Tag: sam shepard

***2016 RECAP*** MOVIE REVIEW | Midnight Special (2016)

In a nutshell, Bored & Dangerous says: “The sci-fi spectacle is just a Trojan horse for some really intimate, internal story telling.”

Midnight 1
“You have no clue what you’re dealing with, do you?”

In just three movies, writer and director Jeff Nichols established himself as a new, unique voice of cinema about modern day, rural America, and what it means to be a family.  Shotgun Stories was a small story of loyalty, class struggle and standing up for something, even when you know winning is impossible.  Take Shelter took a possible paranoid schizophrenic and made an amazingly compelling and tragic story about the price you may pay by standing by those you love.  With Mud, Nichols took on coming of age with a story about a boy and a mysterious drifter, that was so much more than its pulpy plot may have indicated.  So when I saw that he had seemingly gone a lot bigger and more ambitious with the long awaited, long delayed Midnight Special, the wait only made me more intrigued and more excited.

Racing through back woods, Texas roads in the middle of the night, Roy (Michael Shannon) and Lucas (Joel Edgerton) are obviously trying their best to remain undetected.  It turns out, Roy has fled a cult and technically kidnapped his own son, Alton (Jaeden Lieberher).  Cult leader, and Alton’s adopted father, Calvin (Sam Shepard) has sent goons on their tail, while the government is also in hot pursuit.  It turns out that Calvin’s cult is built around the visions and trance like ramblings of Alton, that also happen to contain top secret government information. (more…)

MOVIE REVIEW | Midnight Special (2016)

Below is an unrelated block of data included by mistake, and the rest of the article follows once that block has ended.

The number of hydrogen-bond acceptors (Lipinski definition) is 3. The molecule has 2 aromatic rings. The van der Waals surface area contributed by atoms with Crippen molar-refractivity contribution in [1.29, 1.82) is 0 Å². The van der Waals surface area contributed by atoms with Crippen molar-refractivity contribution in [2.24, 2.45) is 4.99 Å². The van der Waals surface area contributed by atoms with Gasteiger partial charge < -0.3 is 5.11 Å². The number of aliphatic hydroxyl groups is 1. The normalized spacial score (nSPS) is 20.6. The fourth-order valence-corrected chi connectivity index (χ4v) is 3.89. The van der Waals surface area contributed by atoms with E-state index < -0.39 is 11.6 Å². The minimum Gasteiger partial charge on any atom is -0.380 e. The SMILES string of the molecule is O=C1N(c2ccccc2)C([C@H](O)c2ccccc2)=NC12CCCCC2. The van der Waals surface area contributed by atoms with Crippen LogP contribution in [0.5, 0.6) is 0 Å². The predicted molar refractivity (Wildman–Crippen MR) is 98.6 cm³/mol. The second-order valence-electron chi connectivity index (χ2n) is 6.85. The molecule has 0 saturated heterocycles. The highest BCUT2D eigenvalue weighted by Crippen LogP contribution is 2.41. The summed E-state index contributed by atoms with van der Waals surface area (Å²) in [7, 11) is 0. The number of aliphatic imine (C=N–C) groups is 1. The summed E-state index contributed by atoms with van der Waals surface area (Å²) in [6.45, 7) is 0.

In a nutshell, Bored & Dangerous says: “The sci-fi spectacle is just a Trojan horse for some really intimate, internal story telling.”

Midnight 1
“You have no clue what you’re dealing with, do you?”

In just three movies, writer and director Jeff Nichols established himself as a new, unique voice of cinema about modern day, rural America, and what it means to be a family.  Shotgun Stories was a small story of loyalty, class struggle and standing up for something, even when you know winning is impossible.  Take Shelter took a possible paranoid schizophrenic and made an amazingly compelling and tragic story about the price you may pay by standing by those you love.  With Mud, Nichols took on coming of age with a story about a boy and a mysterious drifter, that was so much more than its pulpy plot may have indicated.  So when I saw that he had seemingly gone a lot bigger and more ambitious with the long awaited, long delayed Midnight Special, the wait only made me more intrigued and more excited.

Racing through back woods, Texas roads in the middle of the night, Roy (Michael Shannon) and Lucas (Joel Edgerton) are obviously trying their best to remain undetected.  It turns out, Roy has fled a cult and technically kidnapped his own son, Alton (Jaeden Lieberher).  Cult leader, and Alton’s adopted father, Calvin (Sam Shepard) has sent goons on their tail, while the government is also in hot pursuit.  It turns out that Calvin’s cult is built around the visions and trance like ramblings of Alton, that also happen to contain top secret government information. (more…)